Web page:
Similarly, there has been a lot of speculation about the economic effects of Airbnb, with some people worried that if people can let their property short-term that might dissuade them from renting long-term, thereby reducing the supply of rented property. Intuitively that cannot be right, because if space is used more intensely, and some people rent out rooms who would not have previously done so, that must reduce pressure on accommodation, not increase it. But it would be nice to see some solid economic work on this.

The further point that has gone largely unexplored is the extent to which the interfaces improve the quality of our lives. Because we can check reviews when booking into a restaurant or a theatre, we have fewer bad meals or plays we walk out on at the interval. That is easy to see. It is harder to put a value on the way in which Facebook supports friendships and families, or perhaps occasionally the reverse. It is harder still – because I suspect it has not really happened yet – to see how social media will improve the quality of public services by putting pressure on them to perform better.

But you see the big point here. We have a set of new technologies, or rather new applications of existing technology, that have over the past five years radically improved the efficiency of some industries. That has brought massive rewards to the founders of the businesses that brought these to the global economy. However we are still in the very early stages of learning what we can do. We are, I suppose, where Henry Ford was around 1910, when he had got the Model T, but had yet to hit on the moving production line. The difference is that the benefits are more widely spread – a huge potential range of services, not just one product – and can be applied to the public sector as well as the private.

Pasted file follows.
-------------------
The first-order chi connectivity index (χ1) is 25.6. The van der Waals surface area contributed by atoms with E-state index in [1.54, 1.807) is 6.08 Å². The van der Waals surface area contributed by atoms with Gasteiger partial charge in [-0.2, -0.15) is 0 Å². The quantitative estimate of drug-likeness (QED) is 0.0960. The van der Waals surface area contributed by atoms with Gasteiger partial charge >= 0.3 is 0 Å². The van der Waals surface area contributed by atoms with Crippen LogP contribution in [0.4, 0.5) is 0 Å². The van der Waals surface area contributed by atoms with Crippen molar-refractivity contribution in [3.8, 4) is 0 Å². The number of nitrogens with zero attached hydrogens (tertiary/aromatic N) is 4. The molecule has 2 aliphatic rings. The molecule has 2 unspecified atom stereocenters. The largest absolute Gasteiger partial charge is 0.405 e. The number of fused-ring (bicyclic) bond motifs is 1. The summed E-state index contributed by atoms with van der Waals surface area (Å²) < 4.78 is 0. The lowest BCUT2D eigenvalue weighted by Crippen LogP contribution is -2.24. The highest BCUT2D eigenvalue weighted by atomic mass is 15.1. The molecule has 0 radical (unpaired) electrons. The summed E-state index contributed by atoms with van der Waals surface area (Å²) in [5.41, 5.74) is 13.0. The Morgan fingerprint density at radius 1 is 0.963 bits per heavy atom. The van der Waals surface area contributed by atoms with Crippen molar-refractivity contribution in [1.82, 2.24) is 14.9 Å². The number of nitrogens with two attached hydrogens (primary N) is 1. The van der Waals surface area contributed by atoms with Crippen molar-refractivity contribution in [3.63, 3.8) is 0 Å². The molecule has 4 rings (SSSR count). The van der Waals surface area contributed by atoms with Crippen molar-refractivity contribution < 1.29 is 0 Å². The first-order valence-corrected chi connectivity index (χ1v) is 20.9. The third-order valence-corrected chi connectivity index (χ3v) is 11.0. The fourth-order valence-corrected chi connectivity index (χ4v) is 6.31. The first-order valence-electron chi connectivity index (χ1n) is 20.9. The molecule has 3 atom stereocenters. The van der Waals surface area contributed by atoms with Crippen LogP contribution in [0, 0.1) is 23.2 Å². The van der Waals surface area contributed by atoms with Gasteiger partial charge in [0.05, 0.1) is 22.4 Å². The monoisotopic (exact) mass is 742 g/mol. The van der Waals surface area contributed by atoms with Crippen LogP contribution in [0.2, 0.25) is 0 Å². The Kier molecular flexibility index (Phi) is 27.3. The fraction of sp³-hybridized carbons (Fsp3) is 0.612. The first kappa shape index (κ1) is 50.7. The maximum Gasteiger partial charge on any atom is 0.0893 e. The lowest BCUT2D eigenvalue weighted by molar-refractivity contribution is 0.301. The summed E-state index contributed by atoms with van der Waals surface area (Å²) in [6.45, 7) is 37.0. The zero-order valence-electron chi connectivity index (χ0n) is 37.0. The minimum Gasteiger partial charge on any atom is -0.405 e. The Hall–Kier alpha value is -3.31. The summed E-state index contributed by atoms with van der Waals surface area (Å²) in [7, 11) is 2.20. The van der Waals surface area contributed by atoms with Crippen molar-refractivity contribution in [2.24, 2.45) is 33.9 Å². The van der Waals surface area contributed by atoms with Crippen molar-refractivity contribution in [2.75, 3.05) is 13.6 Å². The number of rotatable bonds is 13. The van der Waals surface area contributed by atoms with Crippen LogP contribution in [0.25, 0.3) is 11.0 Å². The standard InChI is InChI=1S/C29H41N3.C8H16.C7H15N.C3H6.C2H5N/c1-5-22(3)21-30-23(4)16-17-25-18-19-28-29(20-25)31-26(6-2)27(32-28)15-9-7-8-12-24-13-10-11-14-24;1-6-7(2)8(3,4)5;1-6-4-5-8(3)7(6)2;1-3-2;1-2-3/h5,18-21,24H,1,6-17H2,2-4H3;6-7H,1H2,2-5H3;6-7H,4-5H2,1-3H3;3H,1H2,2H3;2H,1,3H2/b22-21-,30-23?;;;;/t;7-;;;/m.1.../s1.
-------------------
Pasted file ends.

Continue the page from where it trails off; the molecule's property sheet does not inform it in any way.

Facebook, Airbnb, Uber, and the unstoppable rise of the content non-generators - Hamish McRae - Business Comment - The Independent
'Sharing economy' won't become widespread because people crave their own material goods, says study - Science - News - The Independent

Another way to 'discourage' holiday rentals is taxation:
Futures Forum: France: taxing second homes
Futures Forum: Devon: taxing second homes
Futures Forum: East Devon: taxing second homes

See also:
Futures Forum: Uber and the sharing economy
Futures Forum: Is Uber really part of the 'sharing economy'? >>> "The whole point of a genuine p2p and sharing economy is empowerment for those directly participating in it."
Futures Forum: "It is only a matter of time before Uber arrives in Exeter."
Futures Forum: The sharing economy >>> “A lot of people want to do the right thing but they are struggling because the systems and culture aren’t right. Companies and governments have got a big role to play in doing that.”


spacant said...

I could often wondered if this would be a worthwhile side job on an empty block of time and after speaking to many drivers in US and EU markets, here is what I've gathered.

Jeremy Woodward said...

Thanks for the comment.
This is a controversial area - and it could be a nice side job as you say, using up spare/unused capacity.
Personally, I'm not sure if we're not simply seeing the state-sanctioned monopoly of taxi-medallions being replaced by a new private monopoly which will not tolerate competition.